Directors: Dominic Cooke (stage), Tim Van Someren (film)
Music and Lyrics by Stephen Sondheim / Book by James Goldman
Runtime: 152 mins.
Australian Release Date: 17 February 2018
Previewed at: Dendy Newtown, Sydney, on 7 February 2018.
Follies is the latest production from the National Theatre Live and is another feather in the cap for the successful on-going program of live theatre brought to Australia, and the world, on the big screen. Directed by Dominic Cooke from the book by James Goldman, and with music and lyrics by the great Stephen Sondheim (known for such wonderful musicals as A Little Night Music, Sweeney Todd, Company and Sunday in the Park with George), this production is not to be missed.
Set in 1971, the year it was first produced, some 30 years after the curtain came down on the fictitious Weismann ‘Follies’ (based on the original Ziegfeld ‘Follies’), the cast gathers at New York’s Weismann Theatre to reminisce and celebrate their by-gone heyday because the theatre is soon to be demolished. It’s the first time the ‘girls’ have been together since the curtain went down and there are a host of memories, regrets and ‘what ifs?’ to be gone over as they catch up one last time. They’re faced not only with their fading memories but the inevitable advance of middle-age and, for two couples in particular, the desire to perhaps make amends for earlier mistakes. Sally (Imelda Staunton) and Phyllis (Janie Dee) were showgirls at the same time in the Follies revue and they arrive at the reunion with their respective husbands Buddy (Peter Forbes) and Ben (Australia’s Philip Quast) in tow. The four were all mates when the girls were kicking up their heels but now they’re questioning the choices they made then and the solidity of their marriages. “Regrets, I’ve had a few…”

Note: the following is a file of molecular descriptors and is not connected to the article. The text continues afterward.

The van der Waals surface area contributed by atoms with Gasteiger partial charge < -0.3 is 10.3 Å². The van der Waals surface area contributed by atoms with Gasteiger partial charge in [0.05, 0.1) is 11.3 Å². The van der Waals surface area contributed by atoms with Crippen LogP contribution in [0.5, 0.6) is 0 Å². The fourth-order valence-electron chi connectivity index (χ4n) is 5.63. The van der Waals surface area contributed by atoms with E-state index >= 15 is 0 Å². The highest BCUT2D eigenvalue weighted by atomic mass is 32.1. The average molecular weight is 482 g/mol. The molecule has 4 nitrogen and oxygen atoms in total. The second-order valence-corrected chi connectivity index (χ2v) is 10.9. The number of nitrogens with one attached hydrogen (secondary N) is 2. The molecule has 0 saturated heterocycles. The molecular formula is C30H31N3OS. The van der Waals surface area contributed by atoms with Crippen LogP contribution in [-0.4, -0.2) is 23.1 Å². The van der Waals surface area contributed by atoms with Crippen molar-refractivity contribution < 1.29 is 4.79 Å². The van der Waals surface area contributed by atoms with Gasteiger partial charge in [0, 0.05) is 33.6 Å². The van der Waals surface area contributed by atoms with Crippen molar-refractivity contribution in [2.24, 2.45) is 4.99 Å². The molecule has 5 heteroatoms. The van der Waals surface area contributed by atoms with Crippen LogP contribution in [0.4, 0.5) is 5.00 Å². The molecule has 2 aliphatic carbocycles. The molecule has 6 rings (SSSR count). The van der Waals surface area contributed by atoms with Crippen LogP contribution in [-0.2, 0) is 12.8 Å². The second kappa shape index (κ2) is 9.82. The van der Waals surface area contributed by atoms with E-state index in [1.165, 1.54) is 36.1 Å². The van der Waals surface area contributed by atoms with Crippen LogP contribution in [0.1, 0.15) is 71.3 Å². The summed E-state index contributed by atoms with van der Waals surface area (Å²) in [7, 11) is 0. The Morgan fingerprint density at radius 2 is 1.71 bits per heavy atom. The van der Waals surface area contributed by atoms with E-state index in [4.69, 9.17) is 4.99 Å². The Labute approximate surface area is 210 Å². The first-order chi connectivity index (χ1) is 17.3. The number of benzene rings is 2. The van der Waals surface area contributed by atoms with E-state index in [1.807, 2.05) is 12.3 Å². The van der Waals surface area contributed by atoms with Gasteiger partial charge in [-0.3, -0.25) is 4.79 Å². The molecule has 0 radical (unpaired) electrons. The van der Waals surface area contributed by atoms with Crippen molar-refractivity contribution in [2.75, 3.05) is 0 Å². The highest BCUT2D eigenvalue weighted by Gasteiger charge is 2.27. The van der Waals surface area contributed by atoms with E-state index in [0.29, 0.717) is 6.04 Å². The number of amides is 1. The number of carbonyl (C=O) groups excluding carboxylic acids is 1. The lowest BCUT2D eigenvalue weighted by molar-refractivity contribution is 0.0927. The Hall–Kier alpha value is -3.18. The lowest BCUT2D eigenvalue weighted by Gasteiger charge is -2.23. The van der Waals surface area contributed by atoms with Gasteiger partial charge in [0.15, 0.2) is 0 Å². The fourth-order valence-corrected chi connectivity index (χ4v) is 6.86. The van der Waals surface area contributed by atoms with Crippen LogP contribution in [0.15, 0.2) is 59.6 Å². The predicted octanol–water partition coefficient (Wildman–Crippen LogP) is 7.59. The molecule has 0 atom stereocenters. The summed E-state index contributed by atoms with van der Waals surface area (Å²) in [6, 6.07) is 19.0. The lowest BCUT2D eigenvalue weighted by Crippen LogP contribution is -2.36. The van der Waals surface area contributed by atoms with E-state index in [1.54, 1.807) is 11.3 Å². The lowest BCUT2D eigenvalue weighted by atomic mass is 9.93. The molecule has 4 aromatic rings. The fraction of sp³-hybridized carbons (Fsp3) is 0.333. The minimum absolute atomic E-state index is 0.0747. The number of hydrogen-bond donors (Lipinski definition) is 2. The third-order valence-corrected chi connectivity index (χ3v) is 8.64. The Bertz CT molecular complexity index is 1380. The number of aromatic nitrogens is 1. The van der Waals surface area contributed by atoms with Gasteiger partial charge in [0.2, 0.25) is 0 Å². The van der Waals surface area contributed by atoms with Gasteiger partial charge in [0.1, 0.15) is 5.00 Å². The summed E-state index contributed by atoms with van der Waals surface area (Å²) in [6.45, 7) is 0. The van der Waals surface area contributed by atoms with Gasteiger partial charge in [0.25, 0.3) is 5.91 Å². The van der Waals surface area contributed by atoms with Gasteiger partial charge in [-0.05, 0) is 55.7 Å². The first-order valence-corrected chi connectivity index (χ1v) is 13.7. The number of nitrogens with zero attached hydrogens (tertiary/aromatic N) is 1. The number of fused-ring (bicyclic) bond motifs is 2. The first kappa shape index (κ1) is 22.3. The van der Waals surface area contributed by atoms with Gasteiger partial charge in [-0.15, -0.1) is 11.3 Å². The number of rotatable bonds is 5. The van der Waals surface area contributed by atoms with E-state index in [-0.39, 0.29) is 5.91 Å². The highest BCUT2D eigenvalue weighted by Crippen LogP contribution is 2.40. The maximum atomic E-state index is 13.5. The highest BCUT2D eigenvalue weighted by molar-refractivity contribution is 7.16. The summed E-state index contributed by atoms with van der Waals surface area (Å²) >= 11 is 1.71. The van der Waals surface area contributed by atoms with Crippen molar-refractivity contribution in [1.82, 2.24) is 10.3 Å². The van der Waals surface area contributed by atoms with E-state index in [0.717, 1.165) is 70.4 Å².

The drama of Follies is played out by a huge cast of 37 and a 21-piece orchestra, who are also on stage, and it’s been lauded by the British press and public, receiving rave reviews and regular standing ovations. It’s so popular that the West End season was extended until January 2018 and will be revived next year. Imelda Staunton, particularly, has been singled out as “unforgettable”, and she is. Playing Sally Durant, the tiny performer has a beautiful voice which is brilliantly exhibited in her rendition of Losing My Mind, the musical’s torch song, which sends a shiver down your spine. It’s a classic number that has been performed by a wide range of singers including Liza Minelli, Barbara Cook and Bernadette Peters, to name a few, and Staunton’s rendition is up there with the best. The actress seems to have hit a purple patch recently; while consistently first-rate, she has excelled of late in the National’s Who’s Afraid Of Virginia Woolf and the forthcoming movie Finding Your Feet. In Follies she is ably supported by Philip Quast as her unrequited love, Janie Dee as her old friend who’s suffering feelings of disillusion and abandonment and Peter Forbes as her philandering husband. The brilliant revolving set (a credit to Vicki Mortimer’s Production Design) is crucial to the unfolding of the multi-layered plot, as is the dramatic structure featuring ‘ghost’ versions of the leads enacting their back story.
In a pre-show interview, Sondheim maintains that the first couple of numbers in a new musical are the easiest to write but it gets increasingly difficult after that. His great skill, however, is being “a dramatist, not just a composer”, as Philip Quast puts it. In this instance, he’s created a slow-burn plot that takes a while to grasp but, once it kicks in, is highly satisfying and the characters’ despair, broken promises and deception are brought to the fore by the fine lyrics. The 10-camera shoot covers the stage well, creating “a new cultural phenomenon” (Quast again), a hybrid that is unique, neither film nor play. As always with the National Theatre Live screenings, this is a limited season so make a note in your diary to catch Follies and revel in one of the great Broadway musicals brought to Australia via London’s West End.